Yes, a reef/point/inlet or any other significant structure will probably be better than the relatively straight sandbars a barrier island type beach usually has.
Alternatively, scout around. Look down the waterline at high and low tides for sections of the beach that jut out a bit. Maybe 50-100yds wide. Keep an eye on that spot the next clean, small swell. Watch how the swell bends around it. If you have 2 miles of straight beach and this one section is different then the bottom contour has a good chance of being different too. Sections of the beach like that often don't have much of a trough, or none at all, between the outer bar and the beach and it refracts the long period swells just different enough to give you a make able wave.
Flat/straight beaches are notorious for close outs. A natural beach is generally not straight. It juts in and out. The straightness is from dumping sand/overdevelopment/destruction of marshes that naturaly replesnish sand.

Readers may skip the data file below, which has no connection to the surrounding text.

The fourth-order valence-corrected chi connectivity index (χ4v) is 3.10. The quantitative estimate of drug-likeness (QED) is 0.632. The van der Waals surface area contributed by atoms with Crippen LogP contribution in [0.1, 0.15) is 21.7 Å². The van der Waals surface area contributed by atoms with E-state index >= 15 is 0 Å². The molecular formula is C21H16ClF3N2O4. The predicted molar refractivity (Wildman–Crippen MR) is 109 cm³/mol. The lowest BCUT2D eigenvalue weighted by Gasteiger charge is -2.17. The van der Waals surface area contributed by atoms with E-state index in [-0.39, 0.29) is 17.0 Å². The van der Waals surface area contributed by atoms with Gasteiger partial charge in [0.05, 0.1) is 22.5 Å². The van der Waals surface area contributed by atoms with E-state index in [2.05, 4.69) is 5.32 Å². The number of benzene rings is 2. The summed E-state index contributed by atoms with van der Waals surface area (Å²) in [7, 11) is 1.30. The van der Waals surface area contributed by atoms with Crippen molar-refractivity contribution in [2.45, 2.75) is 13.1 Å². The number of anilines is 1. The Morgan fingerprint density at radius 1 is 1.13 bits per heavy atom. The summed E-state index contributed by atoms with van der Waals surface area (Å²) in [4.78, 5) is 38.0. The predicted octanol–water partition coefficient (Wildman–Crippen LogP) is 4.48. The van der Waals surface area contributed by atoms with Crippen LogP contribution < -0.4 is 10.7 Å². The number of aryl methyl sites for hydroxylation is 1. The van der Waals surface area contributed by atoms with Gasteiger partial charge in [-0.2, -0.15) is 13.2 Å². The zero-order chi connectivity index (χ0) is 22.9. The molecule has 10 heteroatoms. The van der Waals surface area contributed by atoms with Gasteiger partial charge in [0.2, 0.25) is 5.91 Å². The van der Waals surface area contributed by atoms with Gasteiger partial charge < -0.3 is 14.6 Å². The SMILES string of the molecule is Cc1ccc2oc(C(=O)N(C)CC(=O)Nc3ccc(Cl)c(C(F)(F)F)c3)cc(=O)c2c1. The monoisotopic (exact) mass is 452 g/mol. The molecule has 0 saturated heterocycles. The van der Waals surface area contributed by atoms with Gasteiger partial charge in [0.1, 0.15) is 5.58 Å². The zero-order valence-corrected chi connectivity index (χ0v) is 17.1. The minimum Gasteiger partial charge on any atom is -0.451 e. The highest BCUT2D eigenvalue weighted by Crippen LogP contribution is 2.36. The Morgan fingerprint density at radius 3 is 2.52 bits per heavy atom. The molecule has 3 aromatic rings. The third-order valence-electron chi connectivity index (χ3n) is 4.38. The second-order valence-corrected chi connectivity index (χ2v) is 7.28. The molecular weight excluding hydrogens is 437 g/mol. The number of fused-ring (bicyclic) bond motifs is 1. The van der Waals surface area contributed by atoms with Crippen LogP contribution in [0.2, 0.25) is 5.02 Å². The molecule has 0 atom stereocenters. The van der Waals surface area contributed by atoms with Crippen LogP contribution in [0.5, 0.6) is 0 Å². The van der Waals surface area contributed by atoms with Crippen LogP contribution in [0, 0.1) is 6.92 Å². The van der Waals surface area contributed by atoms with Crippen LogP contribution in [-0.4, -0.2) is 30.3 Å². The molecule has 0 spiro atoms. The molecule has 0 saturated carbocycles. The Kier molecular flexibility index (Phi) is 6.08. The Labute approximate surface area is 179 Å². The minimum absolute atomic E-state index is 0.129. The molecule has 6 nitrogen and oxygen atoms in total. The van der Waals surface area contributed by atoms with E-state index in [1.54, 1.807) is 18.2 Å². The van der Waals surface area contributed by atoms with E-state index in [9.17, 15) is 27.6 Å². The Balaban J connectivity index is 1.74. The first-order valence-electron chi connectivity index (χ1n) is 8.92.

Here's a natural beach from cape cod, Unfortunately it's not really safe anymore due to sharks since the idiots won't relocate the seals or cull the sharks there. Fishing for sharks to control numbers is a good idea and getting ride the seals will cause the sharks not to come into shore like that. Their coming there for a reason. They smells the seals. It will probably take a few more attacks(a certainty) and in the next few years before the authorities act. I don't believe there was a shark attack for 60 years or so and now a few in the past few. Common sense. images.jpg
Last edited by shark-hunter; Mar 20, 2014 at 03:30 PM.